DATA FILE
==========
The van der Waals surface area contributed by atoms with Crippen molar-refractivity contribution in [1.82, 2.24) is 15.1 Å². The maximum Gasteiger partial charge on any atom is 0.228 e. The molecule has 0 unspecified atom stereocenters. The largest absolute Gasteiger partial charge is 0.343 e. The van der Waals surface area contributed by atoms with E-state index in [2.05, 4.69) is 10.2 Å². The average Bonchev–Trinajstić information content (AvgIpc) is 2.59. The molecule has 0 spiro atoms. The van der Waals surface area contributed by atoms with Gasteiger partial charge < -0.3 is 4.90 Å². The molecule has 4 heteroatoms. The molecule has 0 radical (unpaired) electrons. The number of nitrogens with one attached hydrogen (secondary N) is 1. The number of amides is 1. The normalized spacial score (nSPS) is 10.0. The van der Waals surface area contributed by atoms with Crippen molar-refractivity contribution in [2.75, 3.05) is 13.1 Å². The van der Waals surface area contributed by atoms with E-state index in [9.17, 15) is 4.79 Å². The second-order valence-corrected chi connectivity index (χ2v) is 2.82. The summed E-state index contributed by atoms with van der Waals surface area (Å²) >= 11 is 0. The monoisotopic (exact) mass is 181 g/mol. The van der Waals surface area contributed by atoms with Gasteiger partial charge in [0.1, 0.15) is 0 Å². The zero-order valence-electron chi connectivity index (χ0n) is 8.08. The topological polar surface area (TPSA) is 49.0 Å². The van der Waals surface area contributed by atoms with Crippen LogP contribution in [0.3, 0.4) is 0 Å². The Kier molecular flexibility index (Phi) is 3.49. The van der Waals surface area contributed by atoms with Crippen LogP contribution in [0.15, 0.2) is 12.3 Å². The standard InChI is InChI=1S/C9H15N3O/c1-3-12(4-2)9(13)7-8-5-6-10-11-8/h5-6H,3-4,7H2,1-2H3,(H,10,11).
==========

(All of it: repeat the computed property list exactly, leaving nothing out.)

The van der Waals surface area contributed by atoms with Crippen molar-refractivity contribution in [1.82, 2.24) is 15.1 Å². The maximum Gasteiger partial charge on any atom is 0.228 e. The molecule has 0 unspecified atom stereocenters. The largest absolute Gasteiger partial charge is 0.343 e. The van der Waals surface area contributed by atoms with E-state index in [2.05, 4.69) is 10.2 Å². The average Bonchev–Trinajstić information content (AvgIpc) is 2.59. The molecule has 0 spiro atoms. The van der Waals surface area contributed by atoms with Gasteiger partial charge < -0.3 is 4.90 Å². The molecule has 4 heteroatoms. The molecule has 0 radical (unpaired) electrons. The number of nitrogens with one attached hydrogen (secondary N) is 1. The number of amides is 1. The normalized spacial score (nSPS) is 10.0. The van der Waals surface area contributed by atoms with Crippen molar-refractivity contribution in [2.75, 3.05) is 13.1 Å². The van der Waals surface area contributed by atoms with E-state index in [9.17, 15) is 4.79 Å². The second-order valence-corrected chi connectivity index (χ2v) is 2.82. The summed E-state index contributed by atoms with van der Waals surface area (Å²) >= 11 is 0. The monoisotopic (exact) mass is 181 g/mol. The van der Waals surface area contributed by atoms with Gasteiger partial charge in [0.1, 0.15) is 0 Å². The zero-order valence-electron chi connectivity index (χ0n) is 8.08. The topological polar surface area (TPSA) is 49.0 Å². The van der Waals surface area contributed by atoms with Crippen LogP contribution in [0.3, 0.4) is 0 Å². The Kier molecular flexibility index (Phi) is 3.49. The van der Waals surface area contributed by atoms with Crippen LogP contribution in [0.15, 0.2) is 12.3 Å². The standard InChI is InChI=1S/C9H15N3O/c1-3-12(4-2)9(13)7-8-5-6-10-11-8/h5-6H,3-4,7H2,1-2H3,(H,10,11).